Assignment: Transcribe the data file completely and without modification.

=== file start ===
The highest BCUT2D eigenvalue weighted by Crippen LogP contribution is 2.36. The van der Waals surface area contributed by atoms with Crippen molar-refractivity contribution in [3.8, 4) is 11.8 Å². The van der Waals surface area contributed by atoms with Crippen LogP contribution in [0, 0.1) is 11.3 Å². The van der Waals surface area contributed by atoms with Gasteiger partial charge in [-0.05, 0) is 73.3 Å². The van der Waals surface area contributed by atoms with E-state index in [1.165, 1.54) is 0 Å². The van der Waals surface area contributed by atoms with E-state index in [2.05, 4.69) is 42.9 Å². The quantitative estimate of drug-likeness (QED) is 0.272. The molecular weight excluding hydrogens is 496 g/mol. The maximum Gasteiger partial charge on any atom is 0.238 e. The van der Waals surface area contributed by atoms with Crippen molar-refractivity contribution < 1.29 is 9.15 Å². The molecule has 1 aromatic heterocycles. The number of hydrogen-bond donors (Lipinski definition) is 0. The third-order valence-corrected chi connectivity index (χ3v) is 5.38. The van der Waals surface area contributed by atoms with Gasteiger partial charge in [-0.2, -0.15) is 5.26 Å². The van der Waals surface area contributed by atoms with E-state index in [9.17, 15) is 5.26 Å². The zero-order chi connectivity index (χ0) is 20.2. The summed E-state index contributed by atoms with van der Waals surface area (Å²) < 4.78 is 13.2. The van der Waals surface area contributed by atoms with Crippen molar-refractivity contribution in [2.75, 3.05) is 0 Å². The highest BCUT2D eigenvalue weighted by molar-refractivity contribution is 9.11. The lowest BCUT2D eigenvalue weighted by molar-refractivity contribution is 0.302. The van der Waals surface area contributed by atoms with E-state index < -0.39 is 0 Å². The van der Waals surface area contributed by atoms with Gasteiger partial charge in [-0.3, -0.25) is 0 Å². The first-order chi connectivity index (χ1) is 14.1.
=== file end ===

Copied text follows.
The highest BCUT2D eigenvalue weighted by Crippen LogP contribution is 2.36. The van der Waals surface area contributed by atoms with Crippen molar-refractivity contribution in [3.8, 4) is 11.8 Å². The van der Waals surface area contributed by atoms with Crippen LogP contribution in [0, 0.1) is 11.3 Å². The van der Waals surface area contributed by atoms with Gasteiger partial charge in [-0.05, 0) is 73.3 Å². The van der Waals surface area contributed by atoms with E-state index in [1.165, 1.54) is 0 Å². The van der Waals surface area contributed by atoms with E-state index in [2.05, 4.69) is 42.9 Å². The quantitative estimate of drug-likeness (QED) is 0.272. The molecular weight excluding hydrogens is 496 g/mol. The maximum Gasteiger partial charge on any atom is 0.238 e. The van der Waals surface area contributed by atoms with Crippen molar-refractivity contribution < 1.29 is 9.15 Å². The molecule has 1 aromatic heterocycles. The number of hydrogen-bond donors (Lipinski definition) is 0. The third-order valence-corrected chi connectivity index (χ3v) is 5.38. The van der Waals surface area contributed by atoms with Gasteiger partial charge in [-0.2, -0.15) is 5.26 Å². The van der Waals surface area contributed by atoms with E-state index in [9.17, 15) is 5.26 Å². The zero-order chi connectivity index (χ0) is 20.2. The summed E-state index contributed by atoms with van der Waals surface area (Å²) < 4.78 is 13.2. The van der Waals surface area contributed by atoms with Crippen molar-refractivity contribution in [2.75, 3.05) is 0 Å². The highest BCUT2D eigenvalue weighted by molar-refractivity contribution is 9.11. The lowest BCUT2D eigenvalue weighted by molar-refractivity contribution is 0.302. The van der Waals surface area contributed by atoms with E-state index < -0.39 is 0 Å². The van der Waals surface area contributed by atoms with Gasteiger partial charge in [-0.3, -0.25) is 0 Å². The first-order chi connectivity index (χ1) is 14.1.